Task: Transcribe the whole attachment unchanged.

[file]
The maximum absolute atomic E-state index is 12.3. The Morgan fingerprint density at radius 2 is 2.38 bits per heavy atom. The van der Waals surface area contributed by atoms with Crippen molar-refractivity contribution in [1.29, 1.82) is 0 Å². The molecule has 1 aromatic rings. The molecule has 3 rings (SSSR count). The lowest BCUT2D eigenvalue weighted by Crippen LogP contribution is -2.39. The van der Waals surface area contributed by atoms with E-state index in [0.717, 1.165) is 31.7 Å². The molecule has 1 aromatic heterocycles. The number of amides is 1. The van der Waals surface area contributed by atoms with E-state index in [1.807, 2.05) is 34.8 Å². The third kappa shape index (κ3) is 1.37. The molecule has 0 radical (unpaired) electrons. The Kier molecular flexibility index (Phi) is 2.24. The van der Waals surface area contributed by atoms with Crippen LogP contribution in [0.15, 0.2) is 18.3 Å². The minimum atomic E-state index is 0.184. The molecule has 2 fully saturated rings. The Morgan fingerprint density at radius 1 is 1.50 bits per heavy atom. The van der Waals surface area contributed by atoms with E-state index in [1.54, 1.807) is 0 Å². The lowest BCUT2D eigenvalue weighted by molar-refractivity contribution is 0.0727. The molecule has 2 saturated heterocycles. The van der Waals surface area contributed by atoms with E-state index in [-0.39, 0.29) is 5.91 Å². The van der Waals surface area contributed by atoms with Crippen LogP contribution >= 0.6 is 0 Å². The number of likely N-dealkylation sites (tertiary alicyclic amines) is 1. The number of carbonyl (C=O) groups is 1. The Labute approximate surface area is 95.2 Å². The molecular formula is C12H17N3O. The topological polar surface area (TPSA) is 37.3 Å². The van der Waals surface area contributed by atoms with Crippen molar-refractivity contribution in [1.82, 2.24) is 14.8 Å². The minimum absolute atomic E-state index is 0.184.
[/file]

The maximum absolute atomic E-state index is 12.3. The Morgan fingerprint density at radius 2 is 2.38 bits per heavy atom. The van der Waals surface area contributed by atoms with Crippen molar-refractivity contribution in [1.29, 1.82) is 0 Å². The molecule has 1 aromatic rings. The molecule has 3 rings (SSSR count). The lowest BCUT2D eigenvalue weighted by Crippen LogP contribution is -2.39. The van der Waals surface area contributed by atoms with E-state index in [0.717, 1.165) is 31.7 Å². The molecule has 1 aromatic heterocycles. The number of amides is 1. The van der Waals surface area contributed by atoms with E-state index in [1.807, 2.05) is 34.8 Å². The third kappa shape index (κ3) is 1.37. The molecule has 0 radical (unpaired) electrons. The Kier molecular flexibility index (Phi) is 2.24. The van der Waals surface area contributed by atoms with Crippen LogP contribution in [0.15, 0.2) is 18.3 Å². The minimum atomic E-state index is 0.184. The molecule has 2 fully saturated rings. The Morgan fingerprint density at radius 1 is 1.50 bits per heavy atom. The van der Waals surface area contributed by atoms with E-state index in [1.54, 1.807) is 0 Å². The lowest BCUT2D eigenvalue weighted by molar-refractivity contribution is 0.0727. The molecule has 2 saturated heterocycles. The van der Waals surface area contributed by atoms with E-state index in [-0.39, 0.29) is 5.91 Å². The van der Waals surface area contributed by atoms with Crippen LogP contribution >= 0.6 is 0 Å². The number of likely N-dealkylation sites (tertiary alicyclic amines) is 1. The number of carbonyl (C=O) groups is 1. The Labute approximate surface area is 95.2 Å². The molecular formula is C12H17N3O. The topological polar surface area (TPSA) is 37.3 Å². The van der Waals surface area contributed by atoms with Crippen molar-refractivity contribution in [1.82, 2.24) is 14.8 Å². The minimum absolute atomic E-state index is 0.184.